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The first 2 meta-analytic reviews of PfP interventions were conducted on trials published before early 2005 and involved outcomes on sexual risk behavior,11,12 sexually transmitted infections (STI),11 and drug use risk behavior.11 Eighteen distinct interventions, meeting strict criteria, were included in these meta-analyses. All but 2 interventions were conducted exclusively within the United States and 14 exclusively targeted PLWHA. Across both meta-analyses, PfP interventions effectively reduced the sexual risk, particularly instances of unprotected vaginal or anal intercourse, and did so more effectively than earlier interventions with seronegative populations. Crepaz et al11 also found that PfP interventions targeting biologic end points were effective in reducing STI incidence. However, significant reductions were not observed in the number of sex partners12 and in needle-sharing outcomes.11 Nevertheless, Crepaz et al11 concluded that the overall magnitude of sexual risk reduction observed across all interventions and end points reviewed implied that PfP would likely be cost-effective in terms of larger-scale health benefits. Meta-analyses also identified specific PfP intervention elements with respect to intervention design (eg, theoretically based; individual vs group level), content, delivery (eg, by a health care provider or professional counselor), and population characteristics, related to more effective outcomes.11,12

Our own program of PfP research, the Options Project, was funded by the National Institute of Mental Health in 1999 to develop, implement, and rigorously evaluate a PfP intervention delivered by HIV-care providers with PLWHA in a clinical care setting. It was based on the information-motivation-behavioral (IMB) skills model of HIV risk and prevention.30-32 In terms of the model, HIV risk behavior in PLWHA, and others, is often associated with weaknesses in individuals' levels of HIV prevention IMB. Individual-level PfP interventions, which address these elements, should lead to sustained increases in HIV prevention. Options involved having providers assess the IMB dynamics of patients' HIV risk behavior and intervene to remediate any weaknesses. Some US studies revealed that these brief interventions, embedded in regular patient care, led to significant and sustained changes in patient risk behavior.10,28

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Since the two 2006 meta-analyses, additional PfP intervention trials have been published. Two descriptive reviews published in 2009 identified 7 new intervention outcome studies and 14 characterizations of interventions under development or investigation. Across both reviews, PfP interventions continued to be effective across a variety of intervention design and delivery processes.1,33

Table 1 summarizes all US PfP interventions with behavioral or biologic outcomes conducted, evaluated, and published between January 1, 2005 (the approximate cutoff for the two 2006 meta-analyses), and July 13, 2010. We utilized all search terms [Search terms were combined as follows, Group 1 (OR between each term): HIV positive, prevention with positives, prevention for positives, positive prevention, HIV prevention with positives, HIV/AIDS prevention with positives, secondary HIV prevention. Group 2 (OR between each term): prevention, HIV prevention, HIV counseling, transmission, risk behavior, risk reduction, harm reduction. Combine Group 1 AND Group 2 AND intervention.] provided in all previous reviews.1,11,12,33 Eighteen PfP interventions reporting behavioral or biologic outcomes10,34-50 are depicted in Table 1. Twenty-seven additional studies were identified reporting intermediate prebehavioral outcomes (eg, information, self-efficacy)51-53 or characterizing intervention development and implementation processes.29,54-76 All were identified through searches in PubMed, Psych Info, Cumulative Index to Nursing and Allied Health (CINAHL), and the previous reviews.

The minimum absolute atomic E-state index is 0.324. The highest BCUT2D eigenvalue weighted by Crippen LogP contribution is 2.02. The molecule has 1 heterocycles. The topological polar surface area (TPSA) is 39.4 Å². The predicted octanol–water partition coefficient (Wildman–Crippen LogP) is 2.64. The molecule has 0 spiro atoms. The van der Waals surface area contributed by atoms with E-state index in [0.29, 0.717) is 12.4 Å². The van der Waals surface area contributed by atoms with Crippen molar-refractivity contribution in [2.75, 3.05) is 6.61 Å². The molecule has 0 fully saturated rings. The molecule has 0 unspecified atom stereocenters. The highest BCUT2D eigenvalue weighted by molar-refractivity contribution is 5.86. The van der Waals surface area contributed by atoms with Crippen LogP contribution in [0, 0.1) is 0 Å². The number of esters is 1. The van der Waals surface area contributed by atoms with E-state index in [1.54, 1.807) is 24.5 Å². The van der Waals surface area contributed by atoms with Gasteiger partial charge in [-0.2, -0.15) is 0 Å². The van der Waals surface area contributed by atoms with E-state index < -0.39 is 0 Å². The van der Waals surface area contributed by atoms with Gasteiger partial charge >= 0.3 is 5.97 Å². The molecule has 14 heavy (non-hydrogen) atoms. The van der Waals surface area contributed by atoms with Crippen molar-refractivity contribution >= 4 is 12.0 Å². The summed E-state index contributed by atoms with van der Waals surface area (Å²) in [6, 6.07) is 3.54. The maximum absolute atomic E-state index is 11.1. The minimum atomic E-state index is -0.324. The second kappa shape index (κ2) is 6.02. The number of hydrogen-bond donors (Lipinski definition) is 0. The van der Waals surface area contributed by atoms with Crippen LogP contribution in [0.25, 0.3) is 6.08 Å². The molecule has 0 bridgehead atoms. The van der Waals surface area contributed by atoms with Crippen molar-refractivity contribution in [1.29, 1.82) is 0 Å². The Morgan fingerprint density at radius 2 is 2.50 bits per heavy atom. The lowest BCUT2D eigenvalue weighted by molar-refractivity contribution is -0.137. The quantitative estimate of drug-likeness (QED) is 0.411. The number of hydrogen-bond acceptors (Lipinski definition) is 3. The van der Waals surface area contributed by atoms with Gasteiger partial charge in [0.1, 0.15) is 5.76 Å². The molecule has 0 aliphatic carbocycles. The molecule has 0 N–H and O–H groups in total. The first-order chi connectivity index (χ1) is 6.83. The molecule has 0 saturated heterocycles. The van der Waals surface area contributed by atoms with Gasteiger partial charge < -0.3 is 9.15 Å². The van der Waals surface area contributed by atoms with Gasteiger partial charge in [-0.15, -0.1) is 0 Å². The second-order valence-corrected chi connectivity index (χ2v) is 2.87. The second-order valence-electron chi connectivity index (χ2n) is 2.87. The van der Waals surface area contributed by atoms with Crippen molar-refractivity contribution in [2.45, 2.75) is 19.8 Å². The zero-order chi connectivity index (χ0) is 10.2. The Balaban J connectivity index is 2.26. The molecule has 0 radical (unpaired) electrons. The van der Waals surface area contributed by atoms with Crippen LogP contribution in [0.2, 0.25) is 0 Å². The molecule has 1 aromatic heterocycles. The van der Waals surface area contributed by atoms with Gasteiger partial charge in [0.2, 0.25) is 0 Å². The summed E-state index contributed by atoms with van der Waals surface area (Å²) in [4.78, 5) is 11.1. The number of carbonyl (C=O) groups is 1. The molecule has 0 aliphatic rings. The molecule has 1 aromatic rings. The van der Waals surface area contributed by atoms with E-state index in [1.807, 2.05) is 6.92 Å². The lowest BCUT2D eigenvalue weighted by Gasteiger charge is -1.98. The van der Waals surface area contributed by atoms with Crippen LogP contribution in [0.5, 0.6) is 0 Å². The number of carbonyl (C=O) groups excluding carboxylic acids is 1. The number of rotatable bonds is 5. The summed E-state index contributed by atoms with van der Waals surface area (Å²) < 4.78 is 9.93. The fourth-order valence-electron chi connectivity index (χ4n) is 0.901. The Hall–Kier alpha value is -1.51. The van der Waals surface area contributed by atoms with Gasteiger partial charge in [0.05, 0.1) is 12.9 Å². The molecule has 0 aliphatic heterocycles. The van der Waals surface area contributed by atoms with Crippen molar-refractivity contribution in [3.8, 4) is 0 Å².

Across the 18 studies with behavioral or biologic outcomes, PfP interventions continue to be effective, with all but 3 reducing targeted sexual and/or drug-related risk behaviors; Table 1 provides specifics of relevant studies. Most of the interventions contained elements consistent with those identified earlier as contributing to effective outcomes.11,12 For example, most were developed using one10,37,46-48,50 or more34,38,40-42,45,49 health-behavior theories and were delivered in either an HIV clinic10,35,36,38,39,42,43,45,48,49 or another HIV service venue40,44 and by professional counselors/therapists40,41,43,44,48,50 or HIV care providers/other medical staff.1,35,39,49 A relatively small number of interventions targeted multiple HIV risk-related behaviors (eg, increasing disclosure, reducing heavy drinking or drug use, or enhancing coping skills36,37,40-45,48,50) and targeted biologic transmission risk factors (eg, increased adherence to ART, reduced viral load37,40,42-45). Compared with previous reviews,1,11,33 we note an increase in the number of PfP interventions tailored to risk dynamics unique to specific subpopulations of PLWHA (eg, decreasing sexual risk in substance-using seropositive MSM).34,40,41,45-47,50,76 Future meta-analysis should evaluate the effectiveness of emerging efforts to use multicomponent and more tailored intervention approaches to reduce overall transmission risk.

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We believe that a synergistic package of PfP interventions at the intersection of behavior and biology will have optimal impact on limiting HIV transmission and maintaining PLWHA health.1-4,77 In Figure 1, we identify vital components and linkages of a comprehensive behavioral-biomedical conceptualization of next-generation PfP interventions (with an alphanumeric system denoting the various components and paths as well as “movement” within the model, eg, to component C from component B via path i).